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Hello Daniel,

Thanks for asking, i forgot to mention those details. The plants grow only on the vertical wall and near the base, elevation is 2212m measured with my GPS. I can only tell about the temperatures for the short time I was there on a cloudy day and early in the morning (8 am). I think temps were around 13 centigrade degrees, but this is just by feeling. I did not have a thermometer with me.

Regards,

Sebastian

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Wow, great pictures Sebas, thanks so much for sharing! I especially enjoyed the picture showing the thick rhizome, it's amazing! Too bad you didn't get to see any open flowers though.

As for the population, it does truly seem extremely vulnerable. But there MUST be more in the vicinity! After all, that vertical wall is artificial to begin with, made when the road was bulit. So the plants must have come from another nearby cliff, probably further up the mountains.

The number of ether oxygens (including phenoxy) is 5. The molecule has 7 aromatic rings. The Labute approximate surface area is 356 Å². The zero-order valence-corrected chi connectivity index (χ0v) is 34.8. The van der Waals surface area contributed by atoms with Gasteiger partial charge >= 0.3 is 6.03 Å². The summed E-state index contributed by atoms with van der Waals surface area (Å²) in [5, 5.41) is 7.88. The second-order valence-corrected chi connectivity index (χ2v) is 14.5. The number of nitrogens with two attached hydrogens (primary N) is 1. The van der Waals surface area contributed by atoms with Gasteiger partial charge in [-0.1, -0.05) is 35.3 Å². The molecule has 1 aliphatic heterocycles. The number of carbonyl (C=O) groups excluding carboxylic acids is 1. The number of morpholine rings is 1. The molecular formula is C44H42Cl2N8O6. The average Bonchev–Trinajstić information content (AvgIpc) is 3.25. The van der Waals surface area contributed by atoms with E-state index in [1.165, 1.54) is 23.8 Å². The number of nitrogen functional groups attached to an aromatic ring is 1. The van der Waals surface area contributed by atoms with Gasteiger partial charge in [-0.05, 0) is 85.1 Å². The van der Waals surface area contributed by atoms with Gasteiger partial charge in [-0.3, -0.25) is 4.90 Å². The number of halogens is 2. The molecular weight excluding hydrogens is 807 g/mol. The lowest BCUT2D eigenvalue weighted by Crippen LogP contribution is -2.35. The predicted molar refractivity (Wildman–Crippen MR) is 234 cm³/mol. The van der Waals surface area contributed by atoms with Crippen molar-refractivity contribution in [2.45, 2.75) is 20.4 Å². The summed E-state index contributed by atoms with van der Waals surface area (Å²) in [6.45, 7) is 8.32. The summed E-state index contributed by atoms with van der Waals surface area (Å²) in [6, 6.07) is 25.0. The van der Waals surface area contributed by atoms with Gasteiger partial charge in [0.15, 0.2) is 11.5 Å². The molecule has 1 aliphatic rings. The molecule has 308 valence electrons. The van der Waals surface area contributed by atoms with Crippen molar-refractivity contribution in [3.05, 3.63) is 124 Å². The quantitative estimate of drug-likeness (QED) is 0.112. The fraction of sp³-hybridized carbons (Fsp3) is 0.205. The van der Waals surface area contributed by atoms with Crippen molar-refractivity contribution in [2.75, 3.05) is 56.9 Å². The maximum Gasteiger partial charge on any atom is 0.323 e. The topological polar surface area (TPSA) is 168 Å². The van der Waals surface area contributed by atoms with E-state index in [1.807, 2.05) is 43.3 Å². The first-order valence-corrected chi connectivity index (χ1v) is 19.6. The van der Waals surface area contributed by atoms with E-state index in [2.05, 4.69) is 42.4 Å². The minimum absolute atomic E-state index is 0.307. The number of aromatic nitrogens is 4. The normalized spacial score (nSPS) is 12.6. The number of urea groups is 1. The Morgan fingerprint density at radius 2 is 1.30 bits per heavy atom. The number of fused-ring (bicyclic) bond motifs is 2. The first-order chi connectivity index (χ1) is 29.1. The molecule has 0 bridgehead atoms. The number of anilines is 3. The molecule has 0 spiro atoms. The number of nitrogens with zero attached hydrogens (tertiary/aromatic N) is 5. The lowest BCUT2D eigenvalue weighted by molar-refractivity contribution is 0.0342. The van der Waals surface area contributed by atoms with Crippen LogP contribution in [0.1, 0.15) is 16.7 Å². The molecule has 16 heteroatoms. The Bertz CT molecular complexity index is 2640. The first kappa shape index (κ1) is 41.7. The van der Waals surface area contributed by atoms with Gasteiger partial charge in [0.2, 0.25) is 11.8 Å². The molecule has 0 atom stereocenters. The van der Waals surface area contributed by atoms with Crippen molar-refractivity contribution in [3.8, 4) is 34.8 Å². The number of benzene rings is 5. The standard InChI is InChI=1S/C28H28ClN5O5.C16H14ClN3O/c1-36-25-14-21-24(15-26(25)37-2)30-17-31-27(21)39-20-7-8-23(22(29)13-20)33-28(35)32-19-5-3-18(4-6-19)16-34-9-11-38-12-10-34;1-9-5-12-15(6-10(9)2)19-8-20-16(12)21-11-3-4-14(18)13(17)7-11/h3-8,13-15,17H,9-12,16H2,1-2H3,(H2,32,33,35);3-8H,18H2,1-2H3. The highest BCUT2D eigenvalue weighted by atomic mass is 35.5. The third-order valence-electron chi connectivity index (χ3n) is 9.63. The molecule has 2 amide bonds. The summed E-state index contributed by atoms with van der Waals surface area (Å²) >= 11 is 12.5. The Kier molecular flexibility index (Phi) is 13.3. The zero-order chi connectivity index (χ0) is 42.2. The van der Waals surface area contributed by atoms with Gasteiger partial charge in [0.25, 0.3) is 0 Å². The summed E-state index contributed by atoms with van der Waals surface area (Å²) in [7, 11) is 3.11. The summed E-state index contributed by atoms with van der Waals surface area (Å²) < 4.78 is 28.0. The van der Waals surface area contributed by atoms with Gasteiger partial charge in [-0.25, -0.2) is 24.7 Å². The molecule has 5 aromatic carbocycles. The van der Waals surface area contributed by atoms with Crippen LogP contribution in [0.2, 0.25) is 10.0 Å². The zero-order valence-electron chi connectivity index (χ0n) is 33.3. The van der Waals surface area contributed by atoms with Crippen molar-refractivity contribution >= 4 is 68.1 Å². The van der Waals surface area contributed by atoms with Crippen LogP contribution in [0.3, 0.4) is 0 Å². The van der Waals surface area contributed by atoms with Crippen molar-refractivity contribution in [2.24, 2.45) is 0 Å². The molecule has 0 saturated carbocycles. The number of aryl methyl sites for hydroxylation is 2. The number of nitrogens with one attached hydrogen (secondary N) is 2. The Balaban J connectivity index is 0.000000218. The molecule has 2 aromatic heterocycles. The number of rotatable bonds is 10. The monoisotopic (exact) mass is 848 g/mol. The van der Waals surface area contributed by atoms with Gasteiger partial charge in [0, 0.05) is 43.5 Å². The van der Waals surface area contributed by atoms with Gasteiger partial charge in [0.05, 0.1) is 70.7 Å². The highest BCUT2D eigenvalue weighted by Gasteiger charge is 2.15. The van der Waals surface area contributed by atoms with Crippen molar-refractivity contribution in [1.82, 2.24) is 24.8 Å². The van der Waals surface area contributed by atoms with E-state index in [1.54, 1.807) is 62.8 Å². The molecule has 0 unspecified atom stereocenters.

All the best,

Fernando Rivadavia

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Ahhhhhhh :P

I was waiting for your post with impatience. Thank you very much for that report.

Even if there wasn't any flower, it's full of information. This type of rhizome is quite unusual in the genus Pinguicula. Are the whitish structures produced by the rhizomes roots or stolons? It's look like the stolons of Pinguicula vallisneriifolia.

As Fernando said, there must be some more locations in the neighbourghood. It seems to be a very wild place so with a little more exploration, it can be easy to find more.

I'm very impatience to see it in cultivation and to have one :oops: It seems to be a lovely species :D

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Hi Sebastian,

thanks for the additional info. :oops:

These rhizomes are really very interesting, never seen them in any other species.

Best regards,

Dani

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Hola Sebastian,